11. The right to due process includes the right to judicial proceedings free of delays, the right to be tried within a reasonable period of time and the right to receive a reasoned judgement within a reasonable period of time. The Buga special circuit high court and the Pereira circuit criminal court cited bottlenecks in the judicial system, a heavy workload and the priority given to other decisions to excuse the failure to deliver a judgement. According to the source, that does not excuse the excessive delay in delivering a judgement, because through such delay, Mr. Morales Hernández has de facto been sentenced to a penalty of deprivation of liberty. In the opinion of the source, that is totally at odds with the principle of the presumption of innocence. The source concludes that the detention of Mr. Morales Hernández is arbitrary and calls upon the Working Group to declare it as such.

12. In its reply, the Government confines itself to saying that, according to the National Institute of Prisons and Penitentiaries (INPEC), the legal situation with regard to Mr. Morales Hernández was as follows. Offence: attempted homicide with the use of a weapon. Authority: Special court of Buga, Valle. Status: defendant. Date of arrest: 10 October 1999. Date of incarceration in Pereira prison: 4 April 2002. The Government points out that it requested information from the Office of the Attorney-General, which replied that, as the case was sub judice, it could not provide any information on it.

13. The source has not replied, although the Government’s reply was transmitted to it on 22 October 2004.

14. In its reply, the Government acknowledges the information provided by the source in its original communication. Mr. Israel Morales Hernández was arrested on 10 October 1999, but the court dealing with his case has yet to deliver a judgement. That a person should be deprived of liberty for more than five years without trial is clearly an unacceptable delay that makes that person’s detention unjust. The backlog of cases pending in the courts cannot be accepted as a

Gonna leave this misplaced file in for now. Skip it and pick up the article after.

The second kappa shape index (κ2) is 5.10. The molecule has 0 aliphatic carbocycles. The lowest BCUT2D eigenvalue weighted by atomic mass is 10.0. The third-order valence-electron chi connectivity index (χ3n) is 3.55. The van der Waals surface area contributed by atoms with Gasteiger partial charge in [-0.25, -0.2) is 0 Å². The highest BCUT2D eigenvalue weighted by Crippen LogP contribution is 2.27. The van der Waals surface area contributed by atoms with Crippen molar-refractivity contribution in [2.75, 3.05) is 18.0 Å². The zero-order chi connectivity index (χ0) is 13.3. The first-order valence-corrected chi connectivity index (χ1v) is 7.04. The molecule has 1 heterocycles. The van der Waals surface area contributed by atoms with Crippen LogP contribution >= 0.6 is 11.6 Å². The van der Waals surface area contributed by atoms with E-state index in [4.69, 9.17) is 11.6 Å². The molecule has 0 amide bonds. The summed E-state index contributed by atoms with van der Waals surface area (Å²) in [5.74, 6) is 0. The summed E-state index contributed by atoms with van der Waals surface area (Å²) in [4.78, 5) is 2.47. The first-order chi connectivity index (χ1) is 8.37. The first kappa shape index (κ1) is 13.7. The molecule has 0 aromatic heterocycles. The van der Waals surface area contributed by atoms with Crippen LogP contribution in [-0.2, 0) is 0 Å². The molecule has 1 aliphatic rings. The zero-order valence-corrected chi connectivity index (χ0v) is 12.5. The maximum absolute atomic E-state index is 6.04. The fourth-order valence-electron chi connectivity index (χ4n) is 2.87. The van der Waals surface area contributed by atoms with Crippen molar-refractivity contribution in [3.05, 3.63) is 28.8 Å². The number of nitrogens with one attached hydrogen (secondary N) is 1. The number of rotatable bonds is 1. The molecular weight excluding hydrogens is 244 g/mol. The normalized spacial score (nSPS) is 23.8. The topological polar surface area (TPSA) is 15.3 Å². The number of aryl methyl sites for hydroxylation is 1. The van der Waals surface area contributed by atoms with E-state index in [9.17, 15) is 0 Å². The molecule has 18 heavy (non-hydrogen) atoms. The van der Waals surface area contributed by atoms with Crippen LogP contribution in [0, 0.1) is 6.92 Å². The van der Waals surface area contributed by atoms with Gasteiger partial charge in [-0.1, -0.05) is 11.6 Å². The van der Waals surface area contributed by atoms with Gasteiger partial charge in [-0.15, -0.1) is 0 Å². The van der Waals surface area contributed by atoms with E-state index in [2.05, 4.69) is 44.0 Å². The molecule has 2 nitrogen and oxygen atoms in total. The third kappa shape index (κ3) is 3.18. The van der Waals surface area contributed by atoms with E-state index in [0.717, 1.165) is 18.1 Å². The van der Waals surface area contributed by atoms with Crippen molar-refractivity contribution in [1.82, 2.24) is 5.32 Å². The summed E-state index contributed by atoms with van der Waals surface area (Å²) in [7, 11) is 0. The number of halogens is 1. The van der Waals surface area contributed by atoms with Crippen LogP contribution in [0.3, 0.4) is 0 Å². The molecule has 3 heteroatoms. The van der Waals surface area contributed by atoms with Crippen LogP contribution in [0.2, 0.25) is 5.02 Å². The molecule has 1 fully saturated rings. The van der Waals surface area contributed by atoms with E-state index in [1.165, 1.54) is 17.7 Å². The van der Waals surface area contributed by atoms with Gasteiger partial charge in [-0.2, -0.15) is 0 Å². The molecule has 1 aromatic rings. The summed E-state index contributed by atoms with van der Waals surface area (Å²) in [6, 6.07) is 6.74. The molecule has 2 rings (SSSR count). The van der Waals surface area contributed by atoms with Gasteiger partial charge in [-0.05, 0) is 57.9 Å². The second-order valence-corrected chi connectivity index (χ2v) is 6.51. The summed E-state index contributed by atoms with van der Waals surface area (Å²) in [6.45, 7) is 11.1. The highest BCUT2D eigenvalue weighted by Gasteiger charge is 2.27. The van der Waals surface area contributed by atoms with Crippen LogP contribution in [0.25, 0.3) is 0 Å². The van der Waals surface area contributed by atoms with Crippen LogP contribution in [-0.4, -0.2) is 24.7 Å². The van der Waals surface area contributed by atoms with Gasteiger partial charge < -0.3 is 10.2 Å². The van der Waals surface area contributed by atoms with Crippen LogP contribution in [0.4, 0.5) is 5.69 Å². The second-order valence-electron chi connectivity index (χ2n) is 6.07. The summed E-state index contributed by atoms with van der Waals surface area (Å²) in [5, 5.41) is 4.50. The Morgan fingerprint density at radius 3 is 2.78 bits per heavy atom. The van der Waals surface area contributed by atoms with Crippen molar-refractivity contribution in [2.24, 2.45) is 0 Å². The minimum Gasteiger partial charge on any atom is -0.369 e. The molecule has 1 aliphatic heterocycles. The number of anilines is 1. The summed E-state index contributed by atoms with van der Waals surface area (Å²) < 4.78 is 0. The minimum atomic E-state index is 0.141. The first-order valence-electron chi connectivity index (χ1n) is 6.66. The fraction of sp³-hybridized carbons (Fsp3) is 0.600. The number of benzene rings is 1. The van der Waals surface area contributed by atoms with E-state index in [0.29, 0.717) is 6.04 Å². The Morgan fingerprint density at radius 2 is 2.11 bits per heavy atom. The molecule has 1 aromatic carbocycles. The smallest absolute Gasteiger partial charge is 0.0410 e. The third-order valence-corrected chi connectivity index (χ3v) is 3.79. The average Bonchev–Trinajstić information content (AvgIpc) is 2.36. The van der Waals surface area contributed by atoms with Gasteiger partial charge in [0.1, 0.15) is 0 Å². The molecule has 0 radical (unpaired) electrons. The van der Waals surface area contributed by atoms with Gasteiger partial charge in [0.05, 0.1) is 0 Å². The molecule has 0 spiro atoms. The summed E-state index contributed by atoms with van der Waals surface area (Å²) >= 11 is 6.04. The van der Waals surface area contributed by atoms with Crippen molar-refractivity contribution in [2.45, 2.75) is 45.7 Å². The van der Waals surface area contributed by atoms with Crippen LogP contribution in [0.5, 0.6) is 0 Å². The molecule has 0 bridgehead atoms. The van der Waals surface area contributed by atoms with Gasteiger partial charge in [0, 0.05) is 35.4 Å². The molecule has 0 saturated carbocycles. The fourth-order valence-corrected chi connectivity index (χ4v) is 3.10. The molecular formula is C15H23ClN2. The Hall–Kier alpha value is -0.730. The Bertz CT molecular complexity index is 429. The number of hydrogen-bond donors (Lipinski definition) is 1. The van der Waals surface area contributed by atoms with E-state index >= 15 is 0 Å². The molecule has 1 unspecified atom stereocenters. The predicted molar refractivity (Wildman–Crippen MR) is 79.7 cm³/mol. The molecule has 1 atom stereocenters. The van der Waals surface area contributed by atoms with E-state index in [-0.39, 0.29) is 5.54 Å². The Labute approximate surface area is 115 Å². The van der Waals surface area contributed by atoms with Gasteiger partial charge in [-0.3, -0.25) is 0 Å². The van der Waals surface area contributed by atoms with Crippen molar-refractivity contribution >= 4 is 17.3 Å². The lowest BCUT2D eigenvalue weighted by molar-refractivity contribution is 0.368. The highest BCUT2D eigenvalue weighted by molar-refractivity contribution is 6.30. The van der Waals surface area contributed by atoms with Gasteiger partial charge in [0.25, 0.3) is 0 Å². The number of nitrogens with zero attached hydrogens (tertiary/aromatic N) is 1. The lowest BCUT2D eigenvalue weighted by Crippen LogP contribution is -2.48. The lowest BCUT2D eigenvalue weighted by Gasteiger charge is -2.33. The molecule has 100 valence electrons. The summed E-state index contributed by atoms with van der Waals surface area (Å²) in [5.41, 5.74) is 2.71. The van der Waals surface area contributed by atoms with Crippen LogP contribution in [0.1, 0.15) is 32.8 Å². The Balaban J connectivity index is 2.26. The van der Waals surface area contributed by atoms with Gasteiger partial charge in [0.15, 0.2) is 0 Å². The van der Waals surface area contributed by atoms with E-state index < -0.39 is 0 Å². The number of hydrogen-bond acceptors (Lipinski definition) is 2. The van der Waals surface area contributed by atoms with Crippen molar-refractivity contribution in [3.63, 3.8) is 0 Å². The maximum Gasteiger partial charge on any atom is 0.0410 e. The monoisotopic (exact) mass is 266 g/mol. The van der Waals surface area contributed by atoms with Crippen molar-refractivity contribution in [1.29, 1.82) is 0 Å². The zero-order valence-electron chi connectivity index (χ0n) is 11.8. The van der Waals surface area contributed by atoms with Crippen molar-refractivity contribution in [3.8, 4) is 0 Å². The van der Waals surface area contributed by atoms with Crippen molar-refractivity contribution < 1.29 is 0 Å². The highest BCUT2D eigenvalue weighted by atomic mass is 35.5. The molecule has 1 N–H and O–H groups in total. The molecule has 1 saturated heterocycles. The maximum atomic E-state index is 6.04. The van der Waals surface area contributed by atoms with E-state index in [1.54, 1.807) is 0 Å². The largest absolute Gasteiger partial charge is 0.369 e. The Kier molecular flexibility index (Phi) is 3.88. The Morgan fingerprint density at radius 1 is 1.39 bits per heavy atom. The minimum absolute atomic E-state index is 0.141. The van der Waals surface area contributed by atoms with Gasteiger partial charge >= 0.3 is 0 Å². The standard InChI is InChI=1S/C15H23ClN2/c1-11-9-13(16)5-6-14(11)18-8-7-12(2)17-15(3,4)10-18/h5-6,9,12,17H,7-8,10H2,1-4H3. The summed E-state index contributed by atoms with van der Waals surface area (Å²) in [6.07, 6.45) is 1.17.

justification.

15. Article 9 of the International Covenant on Civil and Political Rights, which Colombia has ratified, states the following: “3. Anyone arrested or detained on a criminal charge shall be brought promptly before a judge or other officer authorized by law to exercise judicial power and shall be entitled to trial within a reasonable time or to release.”

16. In the light of the foregoing, the Working Group renders the following opinion: The deprivation of liberty of Mr. Israel Morales Hernández is arbitrary, being in
contravention of article 10 of the Universal Declaration of Human Rights and articles 9 and 14 of the International Covenant on Civil and Political Rights, and falls within category III of the categories applicable to the consideration of the cases submitted to the Working Group.

17. Consequent upon the opinion rendered, the Working Group requests the Government to take the necessary steps to remedy the situation and bring it into conformity with the standards and principles set forth in the Universal Declaration of Human Rights and in the International Covenant on Civil and Political Rights.

Adopted on 23 November 2004